Rick Faulk: “We are seeing an explosion in certain segments of the economy right now. We are literally shipping by air-freighting bots all over the world. … We’re also seeing a lot of retail accounts shuttering right now. And as a result, they are ramping up facilities right now to handle the extra volume that they’re generating from e-commerce. We’re also in conversations with grocery stores, where they are looking to take facilities that were traditional grocery stores and making them into (distribution centers.)”
Thomas Visti: “Where we now see the biggest growth is in disinfection. In the beginning, it was hospitals, but now its also in non-healthcare sectors, such as helping cleaning airports and manufacturing facilities in general. Of course, a lot of automotive customers and electronic customers have closed down their manufacturing right now, and they’re not doing heavy investments. But, of course, this also is starting up some discussions about our automation afterwards.”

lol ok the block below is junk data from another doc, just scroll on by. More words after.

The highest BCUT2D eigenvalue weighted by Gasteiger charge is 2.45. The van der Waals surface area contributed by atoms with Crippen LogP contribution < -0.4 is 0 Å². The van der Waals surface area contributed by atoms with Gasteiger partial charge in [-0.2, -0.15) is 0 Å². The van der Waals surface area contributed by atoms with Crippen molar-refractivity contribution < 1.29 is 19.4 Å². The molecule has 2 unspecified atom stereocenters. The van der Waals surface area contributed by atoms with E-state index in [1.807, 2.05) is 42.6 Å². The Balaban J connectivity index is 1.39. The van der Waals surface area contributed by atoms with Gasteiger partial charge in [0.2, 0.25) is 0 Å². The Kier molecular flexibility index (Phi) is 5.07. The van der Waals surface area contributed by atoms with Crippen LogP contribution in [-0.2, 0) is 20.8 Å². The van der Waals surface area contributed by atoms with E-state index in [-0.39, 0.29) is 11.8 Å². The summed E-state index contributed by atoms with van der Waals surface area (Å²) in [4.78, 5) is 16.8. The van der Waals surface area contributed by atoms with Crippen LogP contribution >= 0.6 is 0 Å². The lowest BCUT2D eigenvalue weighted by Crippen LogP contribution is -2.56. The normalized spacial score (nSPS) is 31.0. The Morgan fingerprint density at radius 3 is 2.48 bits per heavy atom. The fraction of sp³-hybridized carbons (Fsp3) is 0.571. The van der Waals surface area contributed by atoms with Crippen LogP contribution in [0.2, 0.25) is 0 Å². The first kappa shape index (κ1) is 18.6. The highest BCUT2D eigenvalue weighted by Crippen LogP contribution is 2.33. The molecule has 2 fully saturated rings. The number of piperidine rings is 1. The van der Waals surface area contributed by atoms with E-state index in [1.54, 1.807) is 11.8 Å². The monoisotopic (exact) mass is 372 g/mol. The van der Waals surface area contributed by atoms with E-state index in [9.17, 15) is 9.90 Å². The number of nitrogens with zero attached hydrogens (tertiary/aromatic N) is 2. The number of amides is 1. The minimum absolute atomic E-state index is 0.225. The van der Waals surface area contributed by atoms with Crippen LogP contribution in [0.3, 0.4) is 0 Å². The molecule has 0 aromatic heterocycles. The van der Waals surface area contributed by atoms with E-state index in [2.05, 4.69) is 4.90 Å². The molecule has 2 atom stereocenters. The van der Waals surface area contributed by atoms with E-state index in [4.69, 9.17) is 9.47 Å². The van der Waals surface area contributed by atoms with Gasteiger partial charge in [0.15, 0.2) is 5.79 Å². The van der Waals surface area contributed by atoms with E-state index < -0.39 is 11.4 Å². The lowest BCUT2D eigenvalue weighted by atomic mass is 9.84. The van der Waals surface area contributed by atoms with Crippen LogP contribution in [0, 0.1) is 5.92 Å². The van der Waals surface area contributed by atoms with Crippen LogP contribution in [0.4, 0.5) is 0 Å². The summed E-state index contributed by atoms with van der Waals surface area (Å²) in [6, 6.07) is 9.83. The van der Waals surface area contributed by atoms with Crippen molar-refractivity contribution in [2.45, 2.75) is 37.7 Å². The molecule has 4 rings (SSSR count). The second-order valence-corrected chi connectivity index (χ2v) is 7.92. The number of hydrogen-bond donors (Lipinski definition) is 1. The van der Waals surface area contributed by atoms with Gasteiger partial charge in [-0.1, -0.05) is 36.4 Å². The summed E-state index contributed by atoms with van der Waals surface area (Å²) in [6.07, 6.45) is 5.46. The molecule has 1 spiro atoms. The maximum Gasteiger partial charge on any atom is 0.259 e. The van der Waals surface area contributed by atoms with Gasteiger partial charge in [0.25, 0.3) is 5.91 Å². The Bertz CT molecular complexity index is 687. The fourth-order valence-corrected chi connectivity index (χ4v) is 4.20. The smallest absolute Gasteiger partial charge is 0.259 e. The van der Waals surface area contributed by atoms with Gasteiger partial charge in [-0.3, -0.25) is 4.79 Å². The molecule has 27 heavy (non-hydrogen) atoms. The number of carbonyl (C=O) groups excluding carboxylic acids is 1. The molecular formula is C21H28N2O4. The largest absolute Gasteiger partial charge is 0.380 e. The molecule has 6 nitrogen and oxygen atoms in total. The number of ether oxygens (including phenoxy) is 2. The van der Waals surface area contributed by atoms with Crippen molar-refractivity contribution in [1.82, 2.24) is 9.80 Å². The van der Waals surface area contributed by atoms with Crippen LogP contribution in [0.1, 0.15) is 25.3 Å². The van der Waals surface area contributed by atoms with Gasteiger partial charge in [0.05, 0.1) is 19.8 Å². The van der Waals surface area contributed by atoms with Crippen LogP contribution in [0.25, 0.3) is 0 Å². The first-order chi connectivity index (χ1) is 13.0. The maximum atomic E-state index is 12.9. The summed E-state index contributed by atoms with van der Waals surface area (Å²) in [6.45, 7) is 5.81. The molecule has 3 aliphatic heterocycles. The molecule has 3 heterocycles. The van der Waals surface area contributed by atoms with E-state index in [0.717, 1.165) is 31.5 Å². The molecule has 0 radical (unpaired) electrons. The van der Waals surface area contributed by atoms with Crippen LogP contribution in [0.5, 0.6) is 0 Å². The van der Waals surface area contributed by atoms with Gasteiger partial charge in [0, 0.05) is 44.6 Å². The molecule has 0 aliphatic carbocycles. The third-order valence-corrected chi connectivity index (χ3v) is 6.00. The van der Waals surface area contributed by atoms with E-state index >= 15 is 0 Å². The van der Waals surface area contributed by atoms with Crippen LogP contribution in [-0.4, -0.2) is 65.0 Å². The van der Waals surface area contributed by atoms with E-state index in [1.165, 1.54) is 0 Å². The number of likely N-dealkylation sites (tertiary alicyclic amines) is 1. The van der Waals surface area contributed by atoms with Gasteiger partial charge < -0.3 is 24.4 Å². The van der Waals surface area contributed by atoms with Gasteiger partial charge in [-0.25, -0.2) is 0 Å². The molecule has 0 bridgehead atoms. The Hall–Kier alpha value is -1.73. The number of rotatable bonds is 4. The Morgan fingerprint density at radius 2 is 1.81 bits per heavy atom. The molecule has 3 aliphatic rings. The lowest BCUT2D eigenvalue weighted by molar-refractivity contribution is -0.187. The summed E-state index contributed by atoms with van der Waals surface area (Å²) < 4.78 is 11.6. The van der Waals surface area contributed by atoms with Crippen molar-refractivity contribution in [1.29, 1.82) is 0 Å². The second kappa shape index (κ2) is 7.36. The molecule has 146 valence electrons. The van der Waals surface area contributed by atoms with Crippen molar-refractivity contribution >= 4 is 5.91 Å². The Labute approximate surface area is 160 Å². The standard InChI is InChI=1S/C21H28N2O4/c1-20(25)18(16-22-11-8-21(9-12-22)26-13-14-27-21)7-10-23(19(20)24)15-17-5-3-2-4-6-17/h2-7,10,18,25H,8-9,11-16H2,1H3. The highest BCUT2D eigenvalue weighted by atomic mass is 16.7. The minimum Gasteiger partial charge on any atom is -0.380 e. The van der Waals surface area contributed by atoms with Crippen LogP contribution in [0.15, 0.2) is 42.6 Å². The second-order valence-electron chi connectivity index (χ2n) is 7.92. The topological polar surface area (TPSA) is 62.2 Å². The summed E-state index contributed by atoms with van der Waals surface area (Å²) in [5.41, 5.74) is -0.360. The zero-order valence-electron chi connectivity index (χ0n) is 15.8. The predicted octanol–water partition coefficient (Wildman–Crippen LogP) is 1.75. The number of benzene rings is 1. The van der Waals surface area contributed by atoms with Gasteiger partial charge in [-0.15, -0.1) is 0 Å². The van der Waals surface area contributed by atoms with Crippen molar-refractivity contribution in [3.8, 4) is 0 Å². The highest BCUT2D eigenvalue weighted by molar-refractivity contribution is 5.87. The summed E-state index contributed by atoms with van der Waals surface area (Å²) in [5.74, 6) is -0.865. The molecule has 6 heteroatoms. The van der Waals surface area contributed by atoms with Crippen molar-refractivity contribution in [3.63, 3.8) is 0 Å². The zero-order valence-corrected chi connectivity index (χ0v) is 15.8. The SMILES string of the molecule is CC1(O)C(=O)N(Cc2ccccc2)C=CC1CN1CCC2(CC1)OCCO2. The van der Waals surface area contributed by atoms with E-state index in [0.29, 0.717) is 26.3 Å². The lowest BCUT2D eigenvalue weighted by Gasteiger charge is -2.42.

Greg Brown: “As it relates to the pandemic, robots allow us to leverage the people that we have. So if I have a robot that can transport products around our facilities or do other things – so the people I have available are able to practice social distancing.”
Peter Seiff: “I think people are finding additional uses for these robots. We are very busy with our current customers in hospitals. We are also supporting some international efforts to provide robots for Coronavirus specific isolation facilities. ... Everybody’s working very hard -- harder than usual, actually seven days a week. Installing tugs and AMR vehicles in places where I’m sure lots of people would rather not be.”
How are you keeping operations running when onsite visits are difficult, if not impossible?